None. I started as a cocktail blogger. I did it because I loved it. Pretty soon, my blog got noticed by the Washington Post. That blurb was read by an editor at Everyday with Rachael Ray, who then gave me my first paid writing gig – a couple hundred bucks to write a national article on Thanksgiving Cocktails! That lead to liquor companies noticing my work, and then they began contacting me to work on projects with them.
At first, I wasn’t sure what to charge or how to go about turning my passion into a business. Luckily, I got some good advice from friends with marketing jobs (such as: if the client says “yes” to your fee without blinking, ask for more next time). I believe that each opportunity begets the next, and I’m pretty good at building upon opportunities.
What education, schooling, or skills are needed to do this?
Beyond bartending, in order to be a true professional in my industry, a lot of self-education is necessary. Mixology is a very niche field within the world of food and beverage. Luckily, it is expanding quickly in the public eye. This means that in order to be good at what I do, I try to taste, read, experiment, share and study every reputable new product, publication or book pertaining to the field.
I also regularly attend seminars whenever they are available, and I did the prestigious 5-day BAR (Beverage Alcohol Resource) program offered annually in New York City by the “top dogs” in the liquor / mixology industry. It is expensive and grueling but the best way to measure one’s strengths and weaknesses!
What is most challenging about what you do?
My work is essentially freelance. So, like all small businesses, my biggest challenge is keeping a steady stream of clients. It can be very “feast or famine.”
What is most rewarding?
Everything! I think if you are a hospitality worker in any way (and a mixologist should have a strong background in the hospitality industry), you get a lot of satisfaction in seeing a guest happy. I love seeing a guest’s face light up when I make a special cocktail just for them. I love when students in my classes enter feeling intimidated by bartending but leave feeling empowered and excited to apply what they learned. I love when a client trusts me to represent their brand in the media, or feels my cocktail recipes celebrate their products. Of course, I literally teared up the first time I saw one of my books in print. It was so exciting. And – down to basics – my mom still saves every single magazine article I write or am mentioned in. That is very rewarding.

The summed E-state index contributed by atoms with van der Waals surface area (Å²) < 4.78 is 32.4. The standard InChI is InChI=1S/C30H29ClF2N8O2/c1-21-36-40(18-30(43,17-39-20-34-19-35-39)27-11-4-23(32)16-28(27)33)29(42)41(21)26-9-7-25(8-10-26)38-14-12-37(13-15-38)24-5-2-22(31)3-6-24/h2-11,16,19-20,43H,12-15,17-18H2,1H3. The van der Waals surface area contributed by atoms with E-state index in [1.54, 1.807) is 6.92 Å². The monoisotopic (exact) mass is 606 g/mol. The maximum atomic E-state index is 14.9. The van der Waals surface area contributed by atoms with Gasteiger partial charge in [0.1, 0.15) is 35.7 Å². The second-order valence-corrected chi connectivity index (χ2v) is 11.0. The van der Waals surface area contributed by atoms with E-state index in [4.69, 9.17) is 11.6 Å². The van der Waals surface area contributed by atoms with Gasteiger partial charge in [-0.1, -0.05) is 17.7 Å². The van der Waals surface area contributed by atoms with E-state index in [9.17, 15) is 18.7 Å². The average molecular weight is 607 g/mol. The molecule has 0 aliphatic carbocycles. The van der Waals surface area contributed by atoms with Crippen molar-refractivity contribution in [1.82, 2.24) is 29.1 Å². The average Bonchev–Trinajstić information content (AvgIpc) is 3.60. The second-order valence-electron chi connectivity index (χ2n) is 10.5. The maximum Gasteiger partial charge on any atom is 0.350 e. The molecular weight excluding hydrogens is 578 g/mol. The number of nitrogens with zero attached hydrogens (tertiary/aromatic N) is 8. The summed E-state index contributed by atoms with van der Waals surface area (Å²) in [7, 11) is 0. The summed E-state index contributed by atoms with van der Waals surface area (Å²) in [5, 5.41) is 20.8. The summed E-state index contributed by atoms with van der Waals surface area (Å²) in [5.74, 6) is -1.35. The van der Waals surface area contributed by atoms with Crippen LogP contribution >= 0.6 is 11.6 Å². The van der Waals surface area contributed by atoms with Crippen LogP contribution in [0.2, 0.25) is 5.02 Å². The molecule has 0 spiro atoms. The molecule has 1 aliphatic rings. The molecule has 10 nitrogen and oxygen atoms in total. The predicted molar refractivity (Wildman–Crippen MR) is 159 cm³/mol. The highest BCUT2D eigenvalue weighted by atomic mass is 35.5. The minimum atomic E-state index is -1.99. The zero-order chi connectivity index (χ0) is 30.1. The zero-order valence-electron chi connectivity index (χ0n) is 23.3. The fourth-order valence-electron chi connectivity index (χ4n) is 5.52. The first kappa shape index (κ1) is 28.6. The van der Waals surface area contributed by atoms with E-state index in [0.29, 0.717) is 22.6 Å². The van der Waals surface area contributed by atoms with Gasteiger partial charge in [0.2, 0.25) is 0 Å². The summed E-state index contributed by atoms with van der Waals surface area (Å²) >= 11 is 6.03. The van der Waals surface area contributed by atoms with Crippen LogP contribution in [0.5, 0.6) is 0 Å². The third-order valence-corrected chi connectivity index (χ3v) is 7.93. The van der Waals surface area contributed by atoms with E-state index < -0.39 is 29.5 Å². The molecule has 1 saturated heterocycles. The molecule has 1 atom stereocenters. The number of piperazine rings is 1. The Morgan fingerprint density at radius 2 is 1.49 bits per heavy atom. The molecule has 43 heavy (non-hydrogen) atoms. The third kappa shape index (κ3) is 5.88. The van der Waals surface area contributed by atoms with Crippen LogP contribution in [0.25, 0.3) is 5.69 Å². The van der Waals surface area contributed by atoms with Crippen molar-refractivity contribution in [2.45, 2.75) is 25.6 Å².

What advice would you offer someone considering this career?
A lot of people think that working in the liquor industry is just party, party, party. And, yes, there are a lot of parties – it’s a natural venue to present alcoholic beverages. But, don’t be fooled into thinking that acting like a drunken frat boy is the key to success. I don’t drink when I work. I take my profession very seriously. I believe that earning respect and acting like a professional is why my business has grown, and is taken seriously. Therefore, my biggest piece of advice would be that people not be drawn in by the glamorous, rock-star bartender image people associate with this field – but rather realize that it is a business. And, the most knowledgeable, hard-working professionals will rise to the top.
How much time off do you get/take?
I create my own schedule but whenever someone works for themselves, they work constantly. I never stop thinking about my business. I work on weekends. I get up at 6 am to do a conference call with someone in a different time zone. I’m often on a plane to somewhere to do something for several days of non-stop work. But, the beauty of working for myself is that between projects, I can give myself a few days “off” here and there. Or, if nothing is pressing on a particular day, I can take the morning off and go on a hike or hit a yoga class in the middle of the week. As long as I’m willing to work hard when I have to, I have the flexibility to enjoy some free time, too.
What is a common misconception people have about what you do?
I think that people don’t realize how much work goes into building a small business, in any field. It may seem glamorous to work in the field of cocktails – and it sometimes can be – but it’s also a job.
What are your goals/dreams for the future?
I see The Liquid Muse going further into media of all kinds. I want to reach more mixology-enthusiasts and give them the information and tools they need to be great home-entertainers and more creative bartenders.
What else would you like people to know about your job/career?
There is no bigger satisfaction that knowing that you creating something out of nothing. Seven years ago, The Liquid Muse didn’t exist. Now it’s been my vehicle to produce a blog, a video show, an iTunes show, three cocktail books, a multitude of TV appearances and radio interviews, and cocktail classes that reach out to both consumers and professionals. I sometimes think that it would be great to get a job working for a big liquor company, earn a fat monthly salary and a couple of weeks paid vacation per year, and not have all of the responsibility on my shoulders. But, after seven years of calling the proverbial “shots,” and knowing that win or lose, its all my creation, I’d probably feel that a steady job – even at an Executive level – would be a step down.